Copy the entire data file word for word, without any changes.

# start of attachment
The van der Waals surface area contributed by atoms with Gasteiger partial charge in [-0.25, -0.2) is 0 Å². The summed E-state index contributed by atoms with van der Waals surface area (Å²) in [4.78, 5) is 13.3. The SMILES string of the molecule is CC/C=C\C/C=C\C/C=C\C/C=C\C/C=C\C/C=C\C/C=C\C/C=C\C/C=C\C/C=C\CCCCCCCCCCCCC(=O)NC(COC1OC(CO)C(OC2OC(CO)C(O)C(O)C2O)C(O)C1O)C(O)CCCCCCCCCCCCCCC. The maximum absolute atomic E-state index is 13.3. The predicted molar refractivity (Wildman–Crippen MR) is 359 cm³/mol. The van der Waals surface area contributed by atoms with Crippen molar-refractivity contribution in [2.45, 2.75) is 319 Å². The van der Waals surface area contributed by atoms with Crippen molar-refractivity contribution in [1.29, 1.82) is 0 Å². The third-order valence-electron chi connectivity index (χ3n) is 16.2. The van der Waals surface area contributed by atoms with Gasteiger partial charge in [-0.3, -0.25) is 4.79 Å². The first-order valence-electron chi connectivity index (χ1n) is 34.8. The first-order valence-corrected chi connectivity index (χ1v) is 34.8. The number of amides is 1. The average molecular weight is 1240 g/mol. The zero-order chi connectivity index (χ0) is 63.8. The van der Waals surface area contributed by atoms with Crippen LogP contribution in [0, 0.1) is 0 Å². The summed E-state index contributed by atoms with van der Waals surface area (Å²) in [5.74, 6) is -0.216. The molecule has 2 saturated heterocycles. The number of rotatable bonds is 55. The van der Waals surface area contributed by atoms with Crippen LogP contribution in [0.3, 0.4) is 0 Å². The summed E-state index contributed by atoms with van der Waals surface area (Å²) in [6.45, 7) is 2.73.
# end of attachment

The van der Waals surface area contributed by atoms with Gasteiger partial charge in [-0.25, -0.2) is 0 Å². The summed E-state index contributed by atoms with van der Waals surface area (Å²) in [4.78, 5) is 13.3. The SMILES string of the molecule is CC/C=C\C/C=C\C/C=C\C/C=C\C/C=C\C/C=C\C/C=C\C/C=C\C/C=C\C/C=C\CCCCCCCCCCCCC(=O)NC(COC1OC(CO)C(OC2OC(CO)C(O)C(O)C2O)C(O)C1O)C(O)CCCCCCCCCCCCCCC. The maximum absolute atomic E-state index is 13.3. The predicted molar refractivity (Wildman–Crippen MR) is 359 cm³/mol. The van der Waals surface area contributed by atoms with Crippen molar-refractivity contribution in [2.45, 2.75) is 319 Å². The van der Waals surface area contributed by atoms with Crippen molar-refractivity contribution in [1.29, 1.82) is 0 Å². The third-order valence-electron chi connectivity index (χ3n) is 16.2. The van der Waals surface area contributed by atoms with Gasteiger partial charge in [-0.3, -0.25) is 4.79 Å². The first-order valence-electron chi connectivity index (χ1n) is 34.8. The first-order valence-corrected chi connectivity index (χ1v) is 34.8. The number of amides is 1. The average molecular weight is 1240 g/mol. The zero-order chi connectivity index (χ0) is 63.8. The van der Waals surface area contributed by atoms with Crippen LogP contribution in [0, 0.1) is 0 Å². The summed E-state index contributed by atoms with van der Waals surface area (Å²) in [5.74, 6) is -0.216. The molecule has 2 saturated heterocycles. The number of rotatable bonds is 55. The van der Waals surface area contributed by atoms with Crippen LogP contribution in [0.3, 0.4) is 0 Å². The summed E-state index contributed by atoms with van der Waals surface area (Å²) in [6.45, 7) is 2.73.